Thursday, September 30, 2010

Behind the Comic Mask

I have spent enough time in New York to have a lot of respect for the 92nd Street Y.  There were times when I would attend several concerts there in the course of a single week, and that would involve taking the train down from where I lived in Stamford, Connecticut.  I knew that the stage of the Y was also a major platform for leading intellects of the world;  and my only reason for not attending those events was that my schedule was already packed to the gills with work and my interest in music.

With this as context I was more than a little curious when Jon Stewart was invited to that venue for an on-stage interview;  and I found it more than a little ironic that my curiosity was satisfied by a report filed by Georg Szalai for The Hollywood Reporter.  However, in light of how open Stewart was in talking about how he sees what he does, I suspect that this paper may have provided the most accurate and dispassionate account of his appearance.  Most important is the punch line that it is all about the satire, which was nicely captured by Szalai in a single sentence:
Asked about the real reasons for Stewart's "Rally to Restore Sanity" and Colbert's "March to Keep Fear Alive" at the end of October, Stewart explained that they are not a reaction to Beck specifically, but just another way to poke fun at the political process and news coverage of it.
Indeed, Stewart was more interested in ridiculing the current state of news coverage by the media than he was in taking on what they cover.  Here is how Szalai addressed this point:
But discussing what he sees as his main job, he said it is holding the media accountable. "I'm less upset about politicians than the media," he said, explaining that the former can be expected to behave a certain way, like a monkey, but the latter should play zookeeper and say "bad monkey."
This throws a new light on my own interest in Stewart's use of that noun "sanity."  First of all, when I cited Reuters for calling the rally "an apparent spoof of the recent Tea Party rally in Washington," I no longer have to accuse their establishment of using "weasel words."  It is clear that there is no need to fudge with "apparent;"  but the target of the spoof is flat-out wrong.  On the other hand my opinion that Stewart's sense of sanity was aimed primarily at our government's lack of productivity was also off the mark.  The question of sanity has more to do with both producers and consumers of news being so deluded that the Comedy Channel is often selected as the most reliable source of news.  This is a world turned on its head where the gag writers are more trusted than the policy makers.  From this point of view, it is worth noting that Stewart emphasized that fact-checking is an important part of his work, not because the Comedy Channel is committed to "journalistic integrity" but because "jokes don't work if they are lies."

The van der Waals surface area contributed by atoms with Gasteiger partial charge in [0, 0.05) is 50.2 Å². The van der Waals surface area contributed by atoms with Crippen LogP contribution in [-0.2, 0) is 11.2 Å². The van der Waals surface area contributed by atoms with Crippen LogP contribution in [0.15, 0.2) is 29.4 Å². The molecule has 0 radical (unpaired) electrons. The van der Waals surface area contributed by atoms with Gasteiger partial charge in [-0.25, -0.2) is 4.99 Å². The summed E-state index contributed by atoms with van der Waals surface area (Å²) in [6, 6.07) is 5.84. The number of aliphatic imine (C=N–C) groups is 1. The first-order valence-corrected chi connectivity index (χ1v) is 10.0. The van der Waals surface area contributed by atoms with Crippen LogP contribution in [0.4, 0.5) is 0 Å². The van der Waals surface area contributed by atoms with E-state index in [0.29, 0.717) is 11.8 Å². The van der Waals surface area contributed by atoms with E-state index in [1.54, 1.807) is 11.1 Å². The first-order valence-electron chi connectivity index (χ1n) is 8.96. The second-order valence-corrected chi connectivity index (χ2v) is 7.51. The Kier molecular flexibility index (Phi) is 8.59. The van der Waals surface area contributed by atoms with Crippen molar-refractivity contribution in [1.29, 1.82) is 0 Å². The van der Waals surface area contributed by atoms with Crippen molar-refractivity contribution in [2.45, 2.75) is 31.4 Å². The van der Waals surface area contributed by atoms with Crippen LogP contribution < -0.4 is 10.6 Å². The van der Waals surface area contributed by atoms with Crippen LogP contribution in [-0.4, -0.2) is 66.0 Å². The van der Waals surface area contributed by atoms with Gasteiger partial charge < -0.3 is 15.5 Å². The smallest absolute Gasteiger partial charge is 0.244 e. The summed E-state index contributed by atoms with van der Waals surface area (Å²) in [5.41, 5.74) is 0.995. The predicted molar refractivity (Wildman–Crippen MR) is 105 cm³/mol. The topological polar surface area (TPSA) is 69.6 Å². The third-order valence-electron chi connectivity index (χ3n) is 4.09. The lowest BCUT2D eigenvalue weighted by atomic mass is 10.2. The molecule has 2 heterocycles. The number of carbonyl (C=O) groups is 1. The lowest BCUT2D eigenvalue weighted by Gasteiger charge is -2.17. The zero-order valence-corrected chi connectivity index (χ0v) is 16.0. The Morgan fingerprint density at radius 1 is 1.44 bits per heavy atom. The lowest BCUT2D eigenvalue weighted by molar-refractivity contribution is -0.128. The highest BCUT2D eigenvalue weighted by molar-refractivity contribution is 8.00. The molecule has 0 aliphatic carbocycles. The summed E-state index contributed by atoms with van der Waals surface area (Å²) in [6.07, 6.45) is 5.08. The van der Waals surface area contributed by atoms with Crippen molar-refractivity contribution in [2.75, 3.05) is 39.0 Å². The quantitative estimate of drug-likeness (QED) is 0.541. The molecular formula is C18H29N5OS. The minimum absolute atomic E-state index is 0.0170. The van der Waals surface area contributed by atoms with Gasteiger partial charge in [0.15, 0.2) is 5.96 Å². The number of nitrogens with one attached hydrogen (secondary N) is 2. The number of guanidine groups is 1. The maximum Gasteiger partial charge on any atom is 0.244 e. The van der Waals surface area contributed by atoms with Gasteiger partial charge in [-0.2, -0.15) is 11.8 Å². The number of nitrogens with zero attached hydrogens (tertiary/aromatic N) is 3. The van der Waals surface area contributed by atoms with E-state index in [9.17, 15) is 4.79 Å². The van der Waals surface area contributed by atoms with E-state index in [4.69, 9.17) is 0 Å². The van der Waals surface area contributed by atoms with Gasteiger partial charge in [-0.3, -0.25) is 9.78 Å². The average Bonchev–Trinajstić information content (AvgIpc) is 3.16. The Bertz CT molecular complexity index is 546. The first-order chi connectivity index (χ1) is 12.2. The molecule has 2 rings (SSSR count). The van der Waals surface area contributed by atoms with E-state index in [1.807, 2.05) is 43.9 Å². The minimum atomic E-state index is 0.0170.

Stewart thus shifted his target from Fox to his own establishment.  Doing this was certainly true to the "mission" of the Comedy Channel;  but it was also a bold act of biting the hand that feeds him.  Indeed, reducing the whole process to the question of whether or not a joke works amounts to an act of chutzpah when you are in the business of telling those jokes.  So, while the Stewart/Colbert plans for Washington might not have escalated to Chutzpah of the Week status, the approach Stewart took to disclosing his motive is more worthy.  Using the 92nd Street Y as the platform for the disclosure adds a bit of emphasis to the chutzpah, so it is a pleasure to give him the Chutzpah of the Week award for his efforts!

No comments: